As I was walking the dog one particularly beautiful afternoon some weeks ago, the sun and breeze startled me from my screen-induced stupor and called my attention upward. A band of cirrus clouds slowly passed overhead as if to shout, “Hey! Look up here! What have you been so busy with indoors?” The nearby Ficus branches roared in the wind and reminded me of Isaiah’s words: “the trees of the field will clap their hands [in praise].” Foraging birds and squirrels froze at first sight of my four-legged best friend and then, all at once, scattered for shelter.
The wonder of the new heavens
I marveled at how effortlessly “The heavens declare the glory of God; the skies proclaim the work of his hands. Day after day they pour forth speech; night after night they reveal knowledge.” (Psalm 19:1-2) Everything God created ceaselessly proclaims His praise with unquestioning ease. Everything, that is, except the one creature to whom He gave a rational mind and an everlasting soul.
Why do we struggle to give God even the slightest bit of our time and energy? What is this sense of self-importance we possess that leads us to forget our Creator and the purposes He has for us? Our reasoning and intellectual faculties are exceedingly greater than every other living creature, and yet we alone deny God the worship that He is due.
I began to wonder…
“How will our worship be different when sin is no more, and we are raised to Him in glory?”
I turned my thoughts to the Garden of Eden, thinking it may serve as a model of what the worship of heaven will be like. How effortless must it have been for Adam and Eve to rejoice in God’s beauty as He walked among them in the cool of the day! They enjoyed full and immediate access to His presence, unhindered by sin or its soul-blinding effects. They knew no other way of life but continual self-emptying in joyful service of their Creator.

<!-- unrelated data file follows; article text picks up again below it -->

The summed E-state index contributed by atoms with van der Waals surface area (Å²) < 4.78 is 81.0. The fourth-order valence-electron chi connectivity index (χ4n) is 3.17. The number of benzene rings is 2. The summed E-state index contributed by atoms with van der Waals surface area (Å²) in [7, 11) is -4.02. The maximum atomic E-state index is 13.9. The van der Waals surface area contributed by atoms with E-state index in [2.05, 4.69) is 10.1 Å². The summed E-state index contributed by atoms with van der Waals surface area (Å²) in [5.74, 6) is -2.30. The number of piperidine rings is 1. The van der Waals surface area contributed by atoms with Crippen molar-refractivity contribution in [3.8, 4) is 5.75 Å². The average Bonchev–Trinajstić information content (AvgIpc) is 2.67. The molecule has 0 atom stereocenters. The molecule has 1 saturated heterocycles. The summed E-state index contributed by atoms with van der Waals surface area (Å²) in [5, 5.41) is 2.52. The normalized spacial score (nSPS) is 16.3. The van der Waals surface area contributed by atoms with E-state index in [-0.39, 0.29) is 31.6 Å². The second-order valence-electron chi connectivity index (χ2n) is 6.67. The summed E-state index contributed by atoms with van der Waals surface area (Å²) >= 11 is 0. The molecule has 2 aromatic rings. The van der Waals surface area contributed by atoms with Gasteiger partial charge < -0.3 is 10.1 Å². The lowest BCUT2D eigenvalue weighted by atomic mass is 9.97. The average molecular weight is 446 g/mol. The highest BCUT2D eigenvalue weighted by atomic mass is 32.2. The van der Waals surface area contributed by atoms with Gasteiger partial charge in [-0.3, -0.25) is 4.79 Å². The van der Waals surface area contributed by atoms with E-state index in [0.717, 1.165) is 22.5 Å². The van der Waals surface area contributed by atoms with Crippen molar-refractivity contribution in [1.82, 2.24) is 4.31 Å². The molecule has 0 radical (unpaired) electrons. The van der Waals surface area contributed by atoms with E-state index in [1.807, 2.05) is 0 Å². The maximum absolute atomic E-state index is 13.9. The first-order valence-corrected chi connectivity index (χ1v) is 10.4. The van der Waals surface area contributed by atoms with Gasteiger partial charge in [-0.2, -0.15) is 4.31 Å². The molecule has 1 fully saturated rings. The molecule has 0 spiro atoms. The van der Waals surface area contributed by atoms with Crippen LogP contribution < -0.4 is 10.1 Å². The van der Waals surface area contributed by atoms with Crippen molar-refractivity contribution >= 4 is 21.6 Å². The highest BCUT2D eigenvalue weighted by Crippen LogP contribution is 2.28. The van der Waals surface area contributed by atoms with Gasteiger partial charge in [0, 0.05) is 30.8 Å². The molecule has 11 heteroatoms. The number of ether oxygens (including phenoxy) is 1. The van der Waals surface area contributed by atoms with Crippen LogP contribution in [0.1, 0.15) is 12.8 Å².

I thought about it for days and invited others into the conversation. In the end, it became clear from scripture and the arc of redemptive history that, despite some circumstantial similarities, our worship in eternal rest will certainly not be the same as it was in Eden. It will be far, far greater, even to the point that comparison will be impossible.
Creator and Redeemer
For one thing, in Adam’s sinless state he knew God as the Creator, but we know Him also as the Redeemer. Adam could rejoice in God’s wisdom and power, but he could not know the mercy, forgiveness, grace or full measure of His love. We will possess the purity of the first man and the compassion of the Second. Our souls will marvel at the epic works of God, who spoke all things into being, and also the lyric, tragic and comic dimensions of His character, as revealed in Christ. We were created “a little lower than the angels” (Hebrews 2:7), and yet our praise will exceed theirs in infinite and ever-increasing measure.
After meditating on creation’s ceaseless praise, David concludes Psalm 19 with a prayer, asking God to help him do the same. “The heavens declare the glory of God… [Likewise, therefore,] Let the words of my mouth and the meditation of my heart be acceptable in your sight, O Lord, my rock and my redeemer.” May it be so!
Ryan Brasington is the Worship Leader at Rio Vista Church. If you’re a worship leader interested in getting involved with Village Hymns, please email [email protected] or visit our website at villagehymns.com.
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